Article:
The Freemasons Foundation Centre for Men's Health - A research partnership between the Freemasons Foundation and the University of Adelaide
Why a focussed agenda on men's health?
The burden of disease and injury are more pronounced in men than women, which has personal, economic and societal consequences. For example men have about five years less healthy life than women, are more likely to commit suicide, have more hospital admissions, and are more likely to have higher rates of absenteeism and retire from the workforce early due to chronic disease. Successive generational cohorts are developing chronic conditions earlier in the life course. A father’s health influences the health of offspring through sperm and in fatherhood, role modelling of health behaviours influences childhood health. The World Health Organisation and Australia's National Men's Health Strategy recognise that a "one approach" to improving health is sub-optimal because the susceptibility and response to disease differs between men and women due to inherent biological differences, social, cultural, economic, environmental and political determinants of health as well as attitudes towards health and health service use.
Our multidisciplinary men's health research network
The multidisciplinary research program offered through, and supported by, the Freemasons Foundation Centre for Men's Health focusses primarily on the common and interrelated chronic conditions that constitute the bulk of the disease burden in men and have the most significant effects on well-being and quality-of-life. Being interrelated, research efficiencies are achieved by having basic, applied and social scientists, data engineers and epidemiologists, clinicians, allied and public health practitioners, working together to share expertise and knowledge. Our reseach agenda is guided by input from and working in partnerships with our consumers and stakeholders. This forms the basis of our men's health research network. Our research programs also include a strong focus on social determinants, healthy male ageing, health literacy, screening and prevention and men's use of and provision of health services. Socioeconomically disadvantaged men and men in rural and remote locations are a particular focus for the Centre.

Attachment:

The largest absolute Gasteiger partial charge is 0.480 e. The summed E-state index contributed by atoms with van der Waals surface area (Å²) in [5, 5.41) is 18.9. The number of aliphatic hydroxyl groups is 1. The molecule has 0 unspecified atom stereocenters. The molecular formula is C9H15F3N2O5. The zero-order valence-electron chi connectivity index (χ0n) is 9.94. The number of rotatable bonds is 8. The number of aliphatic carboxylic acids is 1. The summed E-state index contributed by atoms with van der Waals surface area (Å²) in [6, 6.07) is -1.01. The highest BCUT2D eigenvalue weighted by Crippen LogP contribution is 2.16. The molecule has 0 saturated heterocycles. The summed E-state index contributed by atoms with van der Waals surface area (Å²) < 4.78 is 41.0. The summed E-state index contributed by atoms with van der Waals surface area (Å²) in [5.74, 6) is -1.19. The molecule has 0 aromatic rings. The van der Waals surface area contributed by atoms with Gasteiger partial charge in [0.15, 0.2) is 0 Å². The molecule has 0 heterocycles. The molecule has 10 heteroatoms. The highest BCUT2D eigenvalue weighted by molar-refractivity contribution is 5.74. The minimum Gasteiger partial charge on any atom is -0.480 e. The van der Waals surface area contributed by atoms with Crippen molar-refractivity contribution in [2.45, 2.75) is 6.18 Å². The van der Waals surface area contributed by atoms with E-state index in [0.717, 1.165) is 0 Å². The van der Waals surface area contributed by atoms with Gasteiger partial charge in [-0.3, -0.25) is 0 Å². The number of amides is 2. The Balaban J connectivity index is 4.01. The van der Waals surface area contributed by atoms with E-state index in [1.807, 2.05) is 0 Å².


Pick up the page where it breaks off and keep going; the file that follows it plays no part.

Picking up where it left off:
A focus on supporting young scientists and professionals
Through multidisciplinary recruitment, training, and mentoring, the Centre aims to develop young scientists and health professionals to optimise their career opportunities and outcomes. In doing so, it strives to develop a strong national men's health research workforce which is competitive for grant funding and which aligns closely with government and non-government organisations that share common goals in achieving better heath outcomes for men.
Achieving health through lifestyle change
The Centre promotes the maintenance of a healthy lifestyle and weight by regular physical activity, good sleep hygeine, a well balanced diet and strategies to manage stress and anxiety, to reduce the risk of, or better manage disease. The Centre has developed and validated GIRTH (Get Involved Reach Top Health), a 12-week healthy lifestyle program specifically designed for men and run by men which is available for communities or businesses.